Bill: Remove barrier to electric car charging stations in Utah
A proposed tweak in state law could go a long way toward making electric vehicles, which typically travel no more than 80 miles between charges, a more practical option for Utah drivers.
Under current law, Utahns who drive electric vehicles (EV) long distances away from home depend on the good will of employers and retailers who install charging equipment for them to use for free.
This is because the resale of electricity requires regulation as a public utility, so, not surprisingly, the private sector has done little to build a charging infrastructure.
HB19 would exempt businesses that provide vehicle battery charging from regulation as a public utility or electric corporation. With expansion of quick-charge facilities, EV owners like Justin Miller would experience less "range anxiety" and others would be encouraged to drive the efficient, low-emission vehicles, says the bill's sponsor, Rep. Patrice Arent, D-Millcreek.
Miller, a deputy mayor for Salt Lake County, commutes from his Kaysville home, a distance of about 50 miles round trip. A few months ago he traded his gasoline-powered Nissan Altima for an all-electric Leaf, but he had to park his new car at the Nissan dealer for recharging while at work in Salt Lake City.
Despite that inconvenience, Miller said, driving such a vehicle cuts both his commuting costs and his contribution to the Wasatch Front's smog.
"It was a moral issue for me. If we can take small steps, this is one way I can do it personally," Miller said.
His small step saves him enough in fuel costs to cover his car payment.
Recently the county installed charging equipment at the government complex for employees, so Miller can now fuel up at the office. Without a recharge as he works, he risks running out of juice on the way home and can make minimal side trips. This is because Utah has so few public charging stations a grand total of 41.
More than one-third of these stations are at Walgreens drug stores, which invite customers to plug in while they shop.
If HB19 becomes law, such businesses can recoup the cost of installing this equipment by charging a fee, Arent said.
The bill is awaiting action on the Senate floor after sailing through two committees and the House without a single nay vote.
"It's an important signal to send that Utah is open for business for electric vehicles," Kevin Emerson, of Utah Clean Energy, told a Senate panel last week. "Making it more convenient is going to help more of these vehicles get on the road. It's a chicken-and-the-egg thing."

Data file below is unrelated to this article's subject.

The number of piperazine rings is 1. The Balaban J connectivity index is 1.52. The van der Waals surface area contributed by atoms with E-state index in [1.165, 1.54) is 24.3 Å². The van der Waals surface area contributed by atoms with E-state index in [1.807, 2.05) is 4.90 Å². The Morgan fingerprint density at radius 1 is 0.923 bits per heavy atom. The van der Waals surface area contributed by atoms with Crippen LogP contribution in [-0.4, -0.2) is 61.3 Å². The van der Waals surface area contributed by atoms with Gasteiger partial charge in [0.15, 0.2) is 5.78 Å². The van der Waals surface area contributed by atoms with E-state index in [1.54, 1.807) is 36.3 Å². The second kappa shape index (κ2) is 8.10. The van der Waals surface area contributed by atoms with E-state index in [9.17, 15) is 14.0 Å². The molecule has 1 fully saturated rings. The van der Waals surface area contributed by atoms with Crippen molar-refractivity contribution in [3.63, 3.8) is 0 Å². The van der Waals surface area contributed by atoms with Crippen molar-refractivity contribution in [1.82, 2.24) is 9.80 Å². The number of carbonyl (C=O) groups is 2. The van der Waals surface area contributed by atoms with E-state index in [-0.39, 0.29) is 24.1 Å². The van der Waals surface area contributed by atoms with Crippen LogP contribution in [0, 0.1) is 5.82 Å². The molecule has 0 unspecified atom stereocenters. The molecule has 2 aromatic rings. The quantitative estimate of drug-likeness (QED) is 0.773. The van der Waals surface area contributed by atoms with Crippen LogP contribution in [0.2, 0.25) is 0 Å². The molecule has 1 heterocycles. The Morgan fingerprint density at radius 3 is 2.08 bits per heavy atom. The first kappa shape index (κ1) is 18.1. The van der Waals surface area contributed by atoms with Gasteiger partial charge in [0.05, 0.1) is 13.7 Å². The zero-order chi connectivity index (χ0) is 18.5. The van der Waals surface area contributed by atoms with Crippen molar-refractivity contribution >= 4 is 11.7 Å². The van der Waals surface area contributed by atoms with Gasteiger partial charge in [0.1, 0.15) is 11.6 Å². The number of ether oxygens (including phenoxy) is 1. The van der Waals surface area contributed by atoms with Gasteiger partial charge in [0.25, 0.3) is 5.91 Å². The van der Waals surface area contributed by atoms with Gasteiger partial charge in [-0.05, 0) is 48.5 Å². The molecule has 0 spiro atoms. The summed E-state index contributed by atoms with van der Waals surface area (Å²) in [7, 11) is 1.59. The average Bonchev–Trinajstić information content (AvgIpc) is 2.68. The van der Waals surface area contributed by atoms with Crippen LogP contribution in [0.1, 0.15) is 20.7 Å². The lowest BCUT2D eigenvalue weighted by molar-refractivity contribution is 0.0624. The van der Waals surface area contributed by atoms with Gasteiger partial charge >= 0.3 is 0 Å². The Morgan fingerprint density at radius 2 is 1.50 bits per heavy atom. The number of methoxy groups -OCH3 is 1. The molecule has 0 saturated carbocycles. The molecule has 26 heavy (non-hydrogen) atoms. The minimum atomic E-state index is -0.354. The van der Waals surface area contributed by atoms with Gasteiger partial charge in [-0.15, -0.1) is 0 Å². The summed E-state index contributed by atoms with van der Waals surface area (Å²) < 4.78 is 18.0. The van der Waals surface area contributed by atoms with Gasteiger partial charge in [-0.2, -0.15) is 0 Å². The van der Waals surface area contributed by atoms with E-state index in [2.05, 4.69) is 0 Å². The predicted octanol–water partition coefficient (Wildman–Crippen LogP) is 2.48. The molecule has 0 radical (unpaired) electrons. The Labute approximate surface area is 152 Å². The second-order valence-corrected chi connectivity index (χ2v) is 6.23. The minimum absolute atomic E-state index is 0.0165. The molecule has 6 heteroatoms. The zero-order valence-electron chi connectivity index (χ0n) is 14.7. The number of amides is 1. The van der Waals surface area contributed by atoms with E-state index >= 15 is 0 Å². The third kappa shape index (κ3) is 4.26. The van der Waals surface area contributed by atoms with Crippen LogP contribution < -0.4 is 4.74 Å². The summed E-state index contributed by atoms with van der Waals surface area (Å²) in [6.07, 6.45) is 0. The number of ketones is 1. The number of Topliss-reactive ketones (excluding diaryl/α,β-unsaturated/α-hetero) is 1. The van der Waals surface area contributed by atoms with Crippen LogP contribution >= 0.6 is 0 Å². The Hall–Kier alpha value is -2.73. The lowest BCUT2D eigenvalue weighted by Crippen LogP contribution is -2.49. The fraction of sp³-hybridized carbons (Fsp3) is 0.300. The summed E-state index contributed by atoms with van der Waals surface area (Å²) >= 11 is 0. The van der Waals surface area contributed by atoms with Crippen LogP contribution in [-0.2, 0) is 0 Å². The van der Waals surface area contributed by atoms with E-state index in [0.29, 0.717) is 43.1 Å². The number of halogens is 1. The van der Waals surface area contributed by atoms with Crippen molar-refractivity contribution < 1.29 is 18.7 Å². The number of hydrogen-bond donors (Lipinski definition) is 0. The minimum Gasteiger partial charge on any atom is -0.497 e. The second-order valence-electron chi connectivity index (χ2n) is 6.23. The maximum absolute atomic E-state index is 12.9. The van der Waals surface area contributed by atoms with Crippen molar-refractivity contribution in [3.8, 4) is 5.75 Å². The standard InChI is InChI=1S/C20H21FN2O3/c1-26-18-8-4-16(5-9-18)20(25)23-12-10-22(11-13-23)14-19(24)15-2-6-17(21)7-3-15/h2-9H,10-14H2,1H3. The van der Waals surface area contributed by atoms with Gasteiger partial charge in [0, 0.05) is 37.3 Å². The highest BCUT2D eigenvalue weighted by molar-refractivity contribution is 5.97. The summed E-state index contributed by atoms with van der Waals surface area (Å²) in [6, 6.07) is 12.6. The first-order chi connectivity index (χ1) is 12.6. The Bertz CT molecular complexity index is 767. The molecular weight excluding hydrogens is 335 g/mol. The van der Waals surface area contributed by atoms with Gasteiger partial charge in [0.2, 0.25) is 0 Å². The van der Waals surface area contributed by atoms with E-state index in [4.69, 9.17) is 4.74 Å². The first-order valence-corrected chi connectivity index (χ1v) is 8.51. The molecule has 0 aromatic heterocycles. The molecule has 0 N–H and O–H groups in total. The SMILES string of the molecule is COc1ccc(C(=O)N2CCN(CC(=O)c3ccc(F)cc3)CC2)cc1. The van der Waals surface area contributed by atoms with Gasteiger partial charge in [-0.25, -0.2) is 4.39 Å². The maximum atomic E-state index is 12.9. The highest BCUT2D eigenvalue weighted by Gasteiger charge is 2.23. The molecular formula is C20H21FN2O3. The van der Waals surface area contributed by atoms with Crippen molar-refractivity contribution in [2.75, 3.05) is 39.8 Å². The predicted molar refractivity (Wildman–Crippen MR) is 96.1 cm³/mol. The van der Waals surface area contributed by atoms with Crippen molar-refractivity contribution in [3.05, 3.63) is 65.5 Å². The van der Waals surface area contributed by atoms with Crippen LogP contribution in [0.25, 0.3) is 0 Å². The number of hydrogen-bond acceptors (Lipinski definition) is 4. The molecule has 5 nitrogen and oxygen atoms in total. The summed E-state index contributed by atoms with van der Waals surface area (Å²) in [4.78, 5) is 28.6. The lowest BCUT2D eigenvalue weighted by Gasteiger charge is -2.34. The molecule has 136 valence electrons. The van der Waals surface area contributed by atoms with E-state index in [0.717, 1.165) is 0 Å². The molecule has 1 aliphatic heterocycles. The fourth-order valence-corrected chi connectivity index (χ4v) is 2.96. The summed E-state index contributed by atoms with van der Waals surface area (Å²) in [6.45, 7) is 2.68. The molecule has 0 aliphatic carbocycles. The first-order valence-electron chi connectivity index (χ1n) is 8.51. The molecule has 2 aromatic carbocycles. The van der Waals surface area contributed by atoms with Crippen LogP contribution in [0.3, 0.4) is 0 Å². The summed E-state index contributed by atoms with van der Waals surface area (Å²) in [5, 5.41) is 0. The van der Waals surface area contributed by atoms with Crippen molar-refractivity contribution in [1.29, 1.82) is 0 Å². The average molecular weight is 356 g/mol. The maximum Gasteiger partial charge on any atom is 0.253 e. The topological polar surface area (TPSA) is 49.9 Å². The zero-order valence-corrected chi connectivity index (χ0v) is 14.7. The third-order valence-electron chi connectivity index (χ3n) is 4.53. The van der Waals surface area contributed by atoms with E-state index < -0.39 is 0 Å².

Currently, only 482 electric vehicles are registered in Utah, according to the Division of Motor Vehicles, although there are another 20,578 "hybrids" registered. DMV spokesman Charlie Roberts estimated 90 percent of the hybrid vehicles are powered by both electricity and gasoline.
State emissions inventories indicate motor vehicles account for 58 percent of the Wasatch Front's air pollution, putting out five times the emissions of industry. Although activists contend industry's share is higher, there is no doubt that reducing vehicle emissions plays a key role in clearing the air, particularly when vehicle travel is expected to double along the Wasatch Front over the next 30 years, according to a recent report by the Southwest Energy Efficiency Project.
When accounting for "upstream" emissions associated with generating the power, the report concluded that EVs will help reduce air pollution on the Front even after implementation of Tier III gasoline standards, which will cut sulfur content.
The Utah Public Service Commission has already taken steps to remove vehicle charging from utility regulations, but HB19 would remove any doubt for the entire state.
The University of Utah intends to install 240-volt equipment, which can fully charge an EV in three hours, in a few places around campus once the law changes, according to U. sustainability director Myron Willson. The cost of installation has been an obstacle in the past, as much as U. officials would like to accommodate EV owners.
The 240-volt chargers cost up to $3,000 a unit, but installation costs can run up to $5,000, depending on the location, Willson said. U. officials hope to recoup such costs without gouging visitors.
Quick-charging DC units cost far more and the U. has no plans to install those, although its new parking lots will be wired with plenty of 110-volt outlets for those who pack their own plugs.
Electric vehicles and the law
Legislation awaiting final action on the Senate floor aims to reward those who drive electric vehicles with tax credits and to promote charging infrastructure.
HB19 removes electricity resale from utility regulation as long as it's used for charging vehicles.
HB74 reauthorizes the Energy Efficient Vehicle Tax Credit, expanding the credit for electric vehicle purchases and leases to $2,500 and for plug-in hybrids to $1,250.